American Historian Camilla Townsend has won the Cundill History Prize 2020 for Fifth Sun: A New History of the Aztecs. The $75,000 prize is one of the elite literary awards that recognize works on history. Camilla’s Fifth Sun was competing with William Dalrymple’s The Anarchy: The Relentless Rise of the East India Company, and Vincent Brown’s Tacky’s Revolt: The Story of an Atlantic Slave War.
The finalists for Cundill History Prize 2020 were revealed on October 20. All of the three finalists, Dalrymple, Brown, and Townsend, are renowned historians. However, each of them specializes in a distinct field of study. While Dalrymple is an authority on medieval Indian history, tracking the Mughal Era and the British Raj, Brown specializes in the history of the struggle of the Afro-Americans in the United States. The two runners-up will also get prize money of $10,000 each.
Townsend, on the other hand, is renowned for her expertise in the history of Native Americans and the pre-modern empires & dynasties in Latin America. An Oxford University Press USA publication, Fifth Sun explores the Aztec Culture that dominated central Mexico for three centuries. It documents the popular meeting between Hernando Cortes and Moctezuma of the Aztec Kingdom (1300s-1500s). However, instead of the Spaniards’ narration, Fifth Sun delves into the perspective of the native population.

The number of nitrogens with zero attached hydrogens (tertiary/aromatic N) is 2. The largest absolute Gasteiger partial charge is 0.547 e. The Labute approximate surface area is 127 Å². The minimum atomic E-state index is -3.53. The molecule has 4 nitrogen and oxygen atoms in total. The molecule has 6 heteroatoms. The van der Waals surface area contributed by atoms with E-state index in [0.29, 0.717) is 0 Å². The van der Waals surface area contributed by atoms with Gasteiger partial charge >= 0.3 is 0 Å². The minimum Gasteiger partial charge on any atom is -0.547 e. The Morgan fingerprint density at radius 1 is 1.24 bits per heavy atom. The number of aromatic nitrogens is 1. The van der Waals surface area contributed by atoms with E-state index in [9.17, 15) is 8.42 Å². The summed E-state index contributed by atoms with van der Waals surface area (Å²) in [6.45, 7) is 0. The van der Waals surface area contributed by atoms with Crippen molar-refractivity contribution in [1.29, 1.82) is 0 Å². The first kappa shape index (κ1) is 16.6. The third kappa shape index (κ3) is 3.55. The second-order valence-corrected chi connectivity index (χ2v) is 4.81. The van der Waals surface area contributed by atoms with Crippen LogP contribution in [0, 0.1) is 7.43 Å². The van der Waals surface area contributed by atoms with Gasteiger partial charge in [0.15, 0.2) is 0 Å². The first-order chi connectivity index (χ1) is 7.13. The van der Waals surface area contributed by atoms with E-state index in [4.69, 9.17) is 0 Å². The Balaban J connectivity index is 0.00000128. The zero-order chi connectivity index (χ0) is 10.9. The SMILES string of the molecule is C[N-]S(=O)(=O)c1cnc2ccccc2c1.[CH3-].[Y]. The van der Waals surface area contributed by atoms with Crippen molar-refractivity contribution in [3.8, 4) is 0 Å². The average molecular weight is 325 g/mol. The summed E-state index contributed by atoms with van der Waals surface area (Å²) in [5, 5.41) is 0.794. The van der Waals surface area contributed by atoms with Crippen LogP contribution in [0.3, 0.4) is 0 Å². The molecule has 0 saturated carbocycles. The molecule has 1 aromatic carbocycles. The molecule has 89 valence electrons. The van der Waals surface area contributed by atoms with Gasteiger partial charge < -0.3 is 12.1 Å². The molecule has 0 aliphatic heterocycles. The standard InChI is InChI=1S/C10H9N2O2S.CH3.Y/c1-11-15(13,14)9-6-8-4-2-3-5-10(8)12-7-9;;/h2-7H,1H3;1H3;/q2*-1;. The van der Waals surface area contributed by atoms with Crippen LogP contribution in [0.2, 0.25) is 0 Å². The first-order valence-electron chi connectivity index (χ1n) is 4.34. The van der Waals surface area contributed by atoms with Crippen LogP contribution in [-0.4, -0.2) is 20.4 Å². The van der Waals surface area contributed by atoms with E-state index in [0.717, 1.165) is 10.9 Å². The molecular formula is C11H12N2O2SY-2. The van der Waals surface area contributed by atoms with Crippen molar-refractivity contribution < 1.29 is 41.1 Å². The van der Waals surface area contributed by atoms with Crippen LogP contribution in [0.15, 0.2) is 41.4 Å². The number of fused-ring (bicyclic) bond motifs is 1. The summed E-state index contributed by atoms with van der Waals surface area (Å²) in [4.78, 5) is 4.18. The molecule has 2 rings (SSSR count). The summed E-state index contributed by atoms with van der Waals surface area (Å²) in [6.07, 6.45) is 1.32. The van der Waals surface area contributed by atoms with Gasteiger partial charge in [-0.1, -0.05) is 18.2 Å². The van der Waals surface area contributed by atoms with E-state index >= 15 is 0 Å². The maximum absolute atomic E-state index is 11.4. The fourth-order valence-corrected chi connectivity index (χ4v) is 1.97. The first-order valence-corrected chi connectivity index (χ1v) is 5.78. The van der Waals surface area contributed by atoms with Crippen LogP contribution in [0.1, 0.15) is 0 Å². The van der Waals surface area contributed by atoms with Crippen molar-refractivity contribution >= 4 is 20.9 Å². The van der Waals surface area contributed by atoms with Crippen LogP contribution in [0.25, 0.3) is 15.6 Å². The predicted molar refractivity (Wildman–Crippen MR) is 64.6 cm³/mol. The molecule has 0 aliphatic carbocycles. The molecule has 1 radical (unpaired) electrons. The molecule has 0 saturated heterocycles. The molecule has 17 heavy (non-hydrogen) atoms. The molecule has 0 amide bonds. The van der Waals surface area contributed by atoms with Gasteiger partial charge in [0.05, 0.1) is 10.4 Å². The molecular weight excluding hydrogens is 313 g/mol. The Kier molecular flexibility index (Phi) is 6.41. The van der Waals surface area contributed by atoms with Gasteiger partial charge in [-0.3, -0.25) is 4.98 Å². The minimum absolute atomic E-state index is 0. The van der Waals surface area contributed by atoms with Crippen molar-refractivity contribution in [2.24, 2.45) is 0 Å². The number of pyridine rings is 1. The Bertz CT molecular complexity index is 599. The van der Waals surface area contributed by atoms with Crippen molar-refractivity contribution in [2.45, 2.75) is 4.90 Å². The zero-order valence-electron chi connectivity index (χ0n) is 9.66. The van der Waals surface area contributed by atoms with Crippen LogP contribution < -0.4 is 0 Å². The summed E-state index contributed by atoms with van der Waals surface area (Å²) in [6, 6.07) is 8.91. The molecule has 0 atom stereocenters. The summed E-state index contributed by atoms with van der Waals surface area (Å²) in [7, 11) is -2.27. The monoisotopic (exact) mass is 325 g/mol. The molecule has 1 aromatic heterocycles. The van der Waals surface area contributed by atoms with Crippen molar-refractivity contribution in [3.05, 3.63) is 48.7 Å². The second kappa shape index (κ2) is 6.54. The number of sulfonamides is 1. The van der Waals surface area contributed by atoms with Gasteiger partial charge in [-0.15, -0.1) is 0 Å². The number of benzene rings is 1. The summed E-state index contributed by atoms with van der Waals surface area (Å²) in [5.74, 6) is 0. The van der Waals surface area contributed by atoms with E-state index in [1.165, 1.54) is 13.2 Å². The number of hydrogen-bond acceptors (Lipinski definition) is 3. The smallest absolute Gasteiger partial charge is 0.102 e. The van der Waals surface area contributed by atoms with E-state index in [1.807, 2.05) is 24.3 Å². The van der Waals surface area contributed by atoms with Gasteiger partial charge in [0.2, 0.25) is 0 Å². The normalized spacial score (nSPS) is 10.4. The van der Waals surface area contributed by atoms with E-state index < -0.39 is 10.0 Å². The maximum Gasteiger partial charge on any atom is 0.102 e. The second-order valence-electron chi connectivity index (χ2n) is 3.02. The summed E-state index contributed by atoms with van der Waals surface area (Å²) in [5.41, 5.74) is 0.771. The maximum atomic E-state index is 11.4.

The Jury for 2020 Included:
Peter Frankopan, Chair of the Jury (Professor of Global History, Oxford University)
Anne Applebaum (Senior Fellow, Johns Hopkins University)
Lyse Doucet (Chief International Correspondent, BBC)
Eliga Gould (Professor of History, University of New Hampshire)
Sujit Sivasundaram (Professor of World History, University of Cambridge)
About Cundill History Prize 2020
The Cundill History Prize came into existence in 2008. The McGill University administers the elite history award named after famous Canadian investor the founder of the award, Peter Cundill. The award honours its founder’s passion for history, by recognizing, rewarding, & promoting historical scholarship.
Commenting on the winner, Peter Frankopan, chair of the jury for this year said,
“Camilla Townsend revolutionizes how we should look at Aztec society before, during, and after the arrival of Europeans in Central America. After more than 500 years, we are finally able to see history through the eyes of the Indigenous people themselves rather than those of their conquerors. Not many books completely transform how we look at the past. This is one of those that does.”
Camilla Townsend is a Professor of History at the Rutgers University, New Jersey. Fifth Sun is Townsend’s seventh book on history Here previous books are:
Tales of Two Cities: Race and Economic Culture in Early Republican North and South America (2000)
Pocahontas and the Powhatan Dilemma (2004)
Malintzin’s Choices: An Indian Woman in the Conquest of Mexico (2006)
American Indian History: A Documentary Reader (2009)
Here in This Year: Seventeenth-Century Nahuatl Annals of the Tlaxcala-Puebla Valley (2010)
Annals of Native America: How the Nahuas of Colonial Mexico Kept Their History Alive (2019)